Mykee's Blog

thoughts, stories, poetry, insight, pain, laughter, the why, the ifs, the me, the shadows, our connection, the you, with love

Monday, April 10, 2006

I am troubled by a consistent situation that I witness in many schools: Black males who have tuned out. Obviously, this is a sweeping generalization, but it certainly pertains to the majority of black males within our public school institutions with whom I've observed during my performances. It has been socially "cool" to tune out, to care about little, and to kill or die for even less than little. And what's even more distressing is the isolation felt by black boys who do care, who want to succeed, who [pardon the expression] "give a damn". They are a true minority, made to feel like ciphers, alone, ostracized from the larger black male community, and often criticized for being less black. They will come to speak to me after my performance while some of their peers just mock them for being weak, a punk.

Black is cool. Black is feared. Black is tough. Black is.

I go into many schools where the black males, specifically, and the black children, in general, will treat my show with more outward disrespect than the rest of the school population. This is not always the case, but it certainly happens more often than I feel happy to admit. And does it matter if it is an inner-city school compared to a more suburban school? Sometimes, yes, but in truth, I have found that black males in suburban schools feel as if they have more to "prove" in regards to their blackness, therefore, they will challenge me more overtly during my performance than inner-city blacks. Inner-city black males will tend to fake sleeping or really fall asleep even before I begin my performance. I was once in a suburban school where upon completing one of my characters, a black student shouted out "FAGGOT!" Now, granted, I had never before nor since experienced that same interchange, but I found it to be somewhat unsettling that it came from a black student in a predominantly white environment; I felt that it could only further some negative, cultural stereotypes placed on blacks. I worry that when this type of disruption and disrespect takes place, I am then viewed as the exception, the-"not like THEM"-insult put forth to positive blacks like myself; while the obnoxious black students are internally accepted as the general rule. But how did this all begin, and what are the factors that have perpetuated these insipid displays of shallowness?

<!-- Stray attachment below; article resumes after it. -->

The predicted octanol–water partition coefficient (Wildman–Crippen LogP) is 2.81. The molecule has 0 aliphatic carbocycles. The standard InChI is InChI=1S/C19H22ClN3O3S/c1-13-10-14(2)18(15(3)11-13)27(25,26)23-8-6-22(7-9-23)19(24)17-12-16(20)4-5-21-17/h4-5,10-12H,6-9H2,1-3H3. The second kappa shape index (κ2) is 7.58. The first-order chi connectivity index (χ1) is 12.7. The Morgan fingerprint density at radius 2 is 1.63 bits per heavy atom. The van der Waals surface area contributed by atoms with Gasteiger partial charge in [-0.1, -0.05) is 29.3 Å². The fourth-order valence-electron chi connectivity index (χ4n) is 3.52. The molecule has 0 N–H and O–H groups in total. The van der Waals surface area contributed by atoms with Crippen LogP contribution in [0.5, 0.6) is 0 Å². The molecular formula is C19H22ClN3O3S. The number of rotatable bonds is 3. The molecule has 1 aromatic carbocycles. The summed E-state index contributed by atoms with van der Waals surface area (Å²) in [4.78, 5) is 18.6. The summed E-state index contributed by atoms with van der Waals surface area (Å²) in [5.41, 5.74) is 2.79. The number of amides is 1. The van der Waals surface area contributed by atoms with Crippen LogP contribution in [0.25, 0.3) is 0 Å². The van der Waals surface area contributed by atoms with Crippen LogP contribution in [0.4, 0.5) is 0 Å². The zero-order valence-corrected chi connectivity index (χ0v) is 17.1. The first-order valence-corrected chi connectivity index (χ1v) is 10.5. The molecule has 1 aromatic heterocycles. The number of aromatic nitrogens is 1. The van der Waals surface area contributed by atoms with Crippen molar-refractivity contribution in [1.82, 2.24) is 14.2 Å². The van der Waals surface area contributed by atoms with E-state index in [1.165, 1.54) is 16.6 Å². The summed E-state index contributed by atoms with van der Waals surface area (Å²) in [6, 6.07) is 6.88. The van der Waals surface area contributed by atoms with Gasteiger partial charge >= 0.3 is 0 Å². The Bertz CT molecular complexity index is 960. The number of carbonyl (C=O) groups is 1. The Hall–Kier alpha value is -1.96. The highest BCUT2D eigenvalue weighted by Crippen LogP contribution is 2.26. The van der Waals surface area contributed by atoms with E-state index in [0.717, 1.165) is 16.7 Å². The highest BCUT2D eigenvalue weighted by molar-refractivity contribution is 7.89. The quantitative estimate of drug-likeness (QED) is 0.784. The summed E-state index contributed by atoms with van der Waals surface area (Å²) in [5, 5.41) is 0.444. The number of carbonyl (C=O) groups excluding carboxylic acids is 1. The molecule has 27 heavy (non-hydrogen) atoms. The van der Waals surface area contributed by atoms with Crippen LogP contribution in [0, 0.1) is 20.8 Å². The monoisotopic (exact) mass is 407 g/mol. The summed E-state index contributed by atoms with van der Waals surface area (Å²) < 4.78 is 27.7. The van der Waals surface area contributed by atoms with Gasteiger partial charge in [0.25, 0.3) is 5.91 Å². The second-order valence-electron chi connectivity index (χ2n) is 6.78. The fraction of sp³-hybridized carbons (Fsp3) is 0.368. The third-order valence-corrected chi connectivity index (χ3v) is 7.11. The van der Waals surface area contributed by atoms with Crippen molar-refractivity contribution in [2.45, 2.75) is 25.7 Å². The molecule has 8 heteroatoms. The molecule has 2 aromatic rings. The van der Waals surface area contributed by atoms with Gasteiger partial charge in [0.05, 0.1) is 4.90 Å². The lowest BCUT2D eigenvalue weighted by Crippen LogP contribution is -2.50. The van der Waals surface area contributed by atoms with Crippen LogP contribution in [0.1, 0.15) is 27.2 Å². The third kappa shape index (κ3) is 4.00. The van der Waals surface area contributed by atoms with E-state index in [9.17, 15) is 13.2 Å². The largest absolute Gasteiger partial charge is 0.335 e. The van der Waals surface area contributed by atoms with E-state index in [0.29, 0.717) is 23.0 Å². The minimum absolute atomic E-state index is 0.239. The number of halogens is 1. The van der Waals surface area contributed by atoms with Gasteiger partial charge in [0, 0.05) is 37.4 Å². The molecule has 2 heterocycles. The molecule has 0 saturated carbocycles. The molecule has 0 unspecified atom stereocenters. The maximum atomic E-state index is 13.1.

Allow me to start with the school as a system; allow me to start with some positive observations. I have noticed that I have had much more favorable responses from black students when they are in a school system that 1.) will treat these students with mutual respect,